4.7 The above-cited case law, as a whole, does not lend much support for the proposition that the deliberate naming of one appellant combined with the subsidiary naming of another appellant may be regarded as a correctable deficiency under Rule 65(2) EPC. It appears that what was involved in the present case was not a factual mistake, but only uncertainty about the correct legal evaluation. Nevertheless, since this uncertainty was laid open in the notice of appeal by formulating the subsidiary request, the board and the other parties were clearly aware of the intention to file an appeal on behalf of that legal entity which had the status of opponent 1 in the present opposition proceedings. It can therefore be argued that not to admit a correction of the name of the appellant under these circumstances would be overly formalistic and amount to undue hardship for an appellant who acted bona fide.

4.8 The issue presented above raises an important point of law since it touches on the interpretation of Article 107, first sentence, EPC, which is one of the basic requirements for the admissibility of an appeal. Pursuant to Article 112(1)(a) EPC, the board therefore decides to refer the question set out under No. 3 in the Order below to the Enlarged Board of Appeal.

5. Relevance of referred questions for the outcome of the appeal proceedings

5.1 The respondent has denied the admissibility of the present appeal with the further argument that the notice of appeal was not filed by a properly authorised representative. However, in view of the authorisation of the current representative filed by letter dated 27 June 2003, the board does not consider this challenge to be persuasive.

5.2 The appellant maintains that the registration of bioMérieux B.V. as new opponent in the appeal proceedings T 746/00 led to the legitimate expectation that the transfer of opposition was proven. However, it follows from the appeal file T 746/00 and the corresponding entries in the European Patent Register that the transfer of opponent status in those proceedings had not yet been registered when the notice of appeal was filed in the present case. Furthermore, the decision as to whether an alleged opponent has party status in appeal proceedings must be taken by the competent board of appeal independently of any entries in the Register (see point 3.2 above). Thus, the principle of protection of legitimate expectations cannot apply in the present case.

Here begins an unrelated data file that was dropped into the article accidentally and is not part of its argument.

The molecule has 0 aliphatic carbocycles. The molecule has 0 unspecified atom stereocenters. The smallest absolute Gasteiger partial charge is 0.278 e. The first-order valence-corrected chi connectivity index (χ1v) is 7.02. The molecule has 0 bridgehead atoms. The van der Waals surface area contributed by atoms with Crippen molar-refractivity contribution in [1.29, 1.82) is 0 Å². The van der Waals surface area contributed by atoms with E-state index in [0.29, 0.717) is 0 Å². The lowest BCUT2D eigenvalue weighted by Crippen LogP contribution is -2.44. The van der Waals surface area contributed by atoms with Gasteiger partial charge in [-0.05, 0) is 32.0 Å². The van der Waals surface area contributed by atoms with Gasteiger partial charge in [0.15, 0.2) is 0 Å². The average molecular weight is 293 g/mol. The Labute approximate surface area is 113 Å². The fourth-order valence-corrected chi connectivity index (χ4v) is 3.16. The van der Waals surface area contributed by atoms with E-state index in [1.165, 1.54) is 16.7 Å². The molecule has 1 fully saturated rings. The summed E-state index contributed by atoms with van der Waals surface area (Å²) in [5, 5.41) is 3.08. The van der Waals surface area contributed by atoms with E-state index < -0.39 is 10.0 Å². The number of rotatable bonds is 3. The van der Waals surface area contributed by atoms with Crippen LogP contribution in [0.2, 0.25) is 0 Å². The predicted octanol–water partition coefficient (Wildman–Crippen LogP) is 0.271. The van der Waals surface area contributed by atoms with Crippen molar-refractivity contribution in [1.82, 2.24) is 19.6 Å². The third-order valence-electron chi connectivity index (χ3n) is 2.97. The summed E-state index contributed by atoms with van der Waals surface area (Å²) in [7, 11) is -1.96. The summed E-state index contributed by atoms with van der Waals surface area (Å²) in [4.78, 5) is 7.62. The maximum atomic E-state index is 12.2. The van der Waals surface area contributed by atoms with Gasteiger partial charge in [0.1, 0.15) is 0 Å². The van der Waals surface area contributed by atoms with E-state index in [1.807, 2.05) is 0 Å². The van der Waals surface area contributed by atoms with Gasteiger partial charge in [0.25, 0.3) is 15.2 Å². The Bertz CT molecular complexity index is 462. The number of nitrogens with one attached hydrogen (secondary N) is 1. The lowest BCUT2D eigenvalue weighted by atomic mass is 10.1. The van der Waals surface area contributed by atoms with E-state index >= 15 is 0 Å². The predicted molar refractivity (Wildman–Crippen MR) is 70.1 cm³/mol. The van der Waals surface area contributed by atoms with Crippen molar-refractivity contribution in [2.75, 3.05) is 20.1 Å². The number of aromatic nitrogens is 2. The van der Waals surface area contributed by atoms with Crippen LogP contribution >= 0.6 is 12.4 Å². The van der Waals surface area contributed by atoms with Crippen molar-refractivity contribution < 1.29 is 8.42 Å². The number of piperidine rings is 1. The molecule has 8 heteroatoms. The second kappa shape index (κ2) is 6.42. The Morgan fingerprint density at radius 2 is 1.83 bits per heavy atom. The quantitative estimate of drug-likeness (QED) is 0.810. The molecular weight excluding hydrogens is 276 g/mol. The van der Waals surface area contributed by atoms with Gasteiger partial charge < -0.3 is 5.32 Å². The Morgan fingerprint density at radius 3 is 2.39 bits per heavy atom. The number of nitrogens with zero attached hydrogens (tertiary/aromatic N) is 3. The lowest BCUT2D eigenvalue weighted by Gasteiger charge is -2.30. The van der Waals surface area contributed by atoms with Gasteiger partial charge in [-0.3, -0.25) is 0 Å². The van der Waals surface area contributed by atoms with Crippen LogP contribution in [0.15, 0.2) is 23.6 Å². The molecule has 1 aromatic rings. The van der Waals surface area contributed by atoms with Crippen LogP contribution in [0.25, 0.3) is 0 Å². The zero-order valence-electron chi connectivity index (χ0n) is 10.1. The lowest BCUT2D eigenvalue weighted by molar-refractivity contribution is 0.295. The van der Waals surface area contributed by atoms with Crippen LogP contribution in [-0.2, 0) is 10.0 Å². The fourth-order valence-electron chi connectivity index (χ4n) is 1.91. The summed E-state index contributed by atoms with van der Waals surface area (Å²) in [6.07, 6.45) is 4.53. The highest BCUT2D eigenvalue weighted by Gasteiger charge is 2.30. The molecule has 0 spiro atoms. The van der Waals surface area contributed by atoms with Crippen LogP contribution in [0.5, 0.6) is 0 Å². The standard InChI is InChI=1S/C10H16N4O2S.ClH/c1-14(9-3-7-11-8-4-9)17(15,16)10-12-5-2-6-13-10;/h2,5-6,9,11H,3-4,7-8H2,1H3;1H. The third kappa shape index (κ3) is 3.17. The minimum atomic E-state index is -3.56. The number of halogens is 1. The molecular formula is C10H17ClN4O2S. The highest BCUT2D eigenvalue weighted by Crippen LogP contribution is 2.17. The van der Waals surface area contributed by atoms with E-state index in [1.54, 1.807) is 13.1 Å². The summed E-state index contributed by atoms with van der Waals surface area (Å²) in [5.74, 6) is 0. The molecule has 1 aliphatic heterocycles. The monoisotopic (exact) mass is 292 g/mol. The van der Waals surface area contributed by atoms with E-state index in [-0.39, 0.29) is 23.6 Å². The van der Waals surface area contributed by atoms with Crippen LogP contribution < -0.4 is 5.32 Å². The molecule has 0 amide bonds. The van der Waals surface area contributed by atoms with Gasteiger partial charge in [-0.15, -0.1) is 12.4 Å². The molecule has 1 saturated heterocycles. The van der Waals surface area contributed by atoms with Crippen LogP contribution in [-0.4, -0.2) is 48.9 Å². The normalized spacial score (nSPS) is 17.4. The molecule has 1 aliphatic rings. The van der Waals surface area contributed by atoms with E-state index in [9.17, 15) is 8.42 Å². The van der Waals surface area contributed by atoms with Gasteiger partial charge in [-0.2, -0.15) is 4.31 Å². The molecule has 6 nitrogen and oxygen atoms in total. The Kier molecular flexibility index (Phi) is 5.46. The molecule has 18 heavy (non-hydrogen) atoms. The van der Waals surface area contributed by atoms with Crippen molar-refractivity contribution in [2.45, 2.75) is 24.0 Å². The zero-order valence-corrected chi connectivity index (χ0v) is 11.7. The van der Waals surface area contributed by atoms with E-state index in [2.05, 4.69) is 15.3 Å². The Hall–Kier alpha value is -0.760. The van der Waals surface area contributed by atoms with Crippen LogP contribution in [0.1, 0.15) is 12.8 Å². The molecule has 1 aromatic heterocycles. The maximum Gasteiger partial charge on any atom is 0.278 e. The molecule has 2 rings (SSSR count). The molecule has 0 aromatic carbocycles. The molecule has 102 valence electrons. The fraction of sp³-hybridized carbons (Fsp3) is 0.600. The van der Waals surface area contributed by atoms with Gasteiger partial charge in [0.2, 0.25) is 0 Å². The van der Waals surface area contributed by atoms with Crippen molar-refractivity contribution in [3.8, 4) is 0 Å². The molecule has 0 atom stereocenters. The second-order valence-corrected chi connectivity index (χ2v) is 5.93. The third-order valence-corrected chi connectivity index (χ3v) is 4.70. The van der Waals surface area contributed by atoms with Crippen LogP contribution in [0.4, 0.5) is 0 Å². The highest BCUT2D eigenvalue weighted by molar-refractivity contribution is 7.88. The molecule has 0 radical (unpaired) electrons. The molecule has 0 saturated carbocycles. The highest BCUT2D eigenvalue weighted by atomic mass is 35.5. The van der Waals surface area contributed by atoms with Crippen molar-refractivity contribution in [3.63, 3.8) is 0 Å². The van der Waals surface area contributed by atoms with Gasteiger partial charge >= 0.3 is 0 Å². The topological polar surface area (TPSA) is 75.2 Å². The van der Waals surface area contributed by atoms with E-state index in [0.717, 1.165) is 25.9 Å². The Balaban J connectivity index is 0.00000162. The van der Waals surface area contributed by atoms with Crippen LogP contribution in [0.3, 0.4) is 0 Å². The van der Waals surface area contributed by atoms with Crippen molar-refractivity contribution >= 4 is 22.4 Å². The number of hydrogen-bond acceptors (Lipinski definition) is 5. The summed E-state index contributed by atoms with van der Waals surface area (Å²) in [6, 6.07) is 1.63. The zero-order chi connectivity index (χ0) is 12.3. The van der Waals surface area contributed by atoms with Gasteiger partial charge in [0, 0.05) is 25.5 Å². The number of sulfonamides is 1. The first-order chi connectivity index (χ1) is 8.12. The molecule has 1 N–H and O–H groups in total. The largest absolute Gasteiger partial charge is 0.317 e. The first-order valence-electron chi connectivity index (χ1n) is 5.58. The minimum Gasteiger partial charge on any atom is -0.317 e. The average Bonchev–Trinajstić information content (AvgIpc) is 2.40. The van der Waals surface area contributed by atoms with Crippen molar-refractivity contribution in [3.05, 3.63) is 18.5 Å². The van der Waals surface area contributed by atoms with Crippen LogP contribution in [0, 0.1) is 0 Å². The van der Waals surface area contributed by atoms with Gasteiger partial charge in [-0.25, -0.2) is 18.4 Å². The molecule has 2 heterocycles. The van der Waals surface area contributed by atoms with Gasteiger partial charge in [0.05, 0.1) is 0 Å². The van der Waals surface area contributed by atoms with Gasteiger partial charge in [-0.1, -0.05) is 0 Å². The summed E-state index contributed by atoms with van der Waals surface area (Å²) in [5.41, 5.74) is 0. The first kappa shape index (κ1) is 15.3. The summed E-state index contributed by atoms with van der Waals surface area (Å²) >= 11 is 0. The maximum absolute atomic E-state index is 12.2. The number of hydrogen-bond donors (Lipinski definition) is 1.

5.3 In view of the above, the board considers that the present case requires a decision of the Enlarged Board of Appeal on the questions set out in the Order below. Their wording was arrived at in the light of the proposals made by the appellant and the respondents (see sections IX and X above). The requests of the appellant and of the respondents for apportionment of costs will be dealt with in the final decision of this board.

ORDER

For these reasons it is decided that:

The following questions are referred to the Enlarged Board of Appeal:

1. (a) Can opponent status be freely transferred?

2. (b) If question 1(a) is answered in the negative: Can a legal person who was a 100%-owned subsidiary of the opponent when the opposition was filed and who carries on the business to which the opposed patent relates acquire opponent status if all its shares are assigned by the opponent to another company and if the persons involved in the transaction agree to the transfer of the opposition?

2. If question 1(a) or (b) is answered in the affirmative:

(a) Which formal requirements have to be fulfilled before the transfer of opponent status can be accepted? In particular, is it necessary to submit full documentary evidence proving the alleged facts?

(b) Is an appeal filed by an alleged new opponent inadmissible if the above formal requirements are not complied with before expiry of the time limit for filing the notice of appeal?

3. If question 1(a) and (b) is answered in the negative:

Is an appeal admissible if, although filed on behalf of a person not entitled to appeal, the notice of appeal contains an auxiliary request that the appeal be considered filed on behalf of a person entitled to appeal?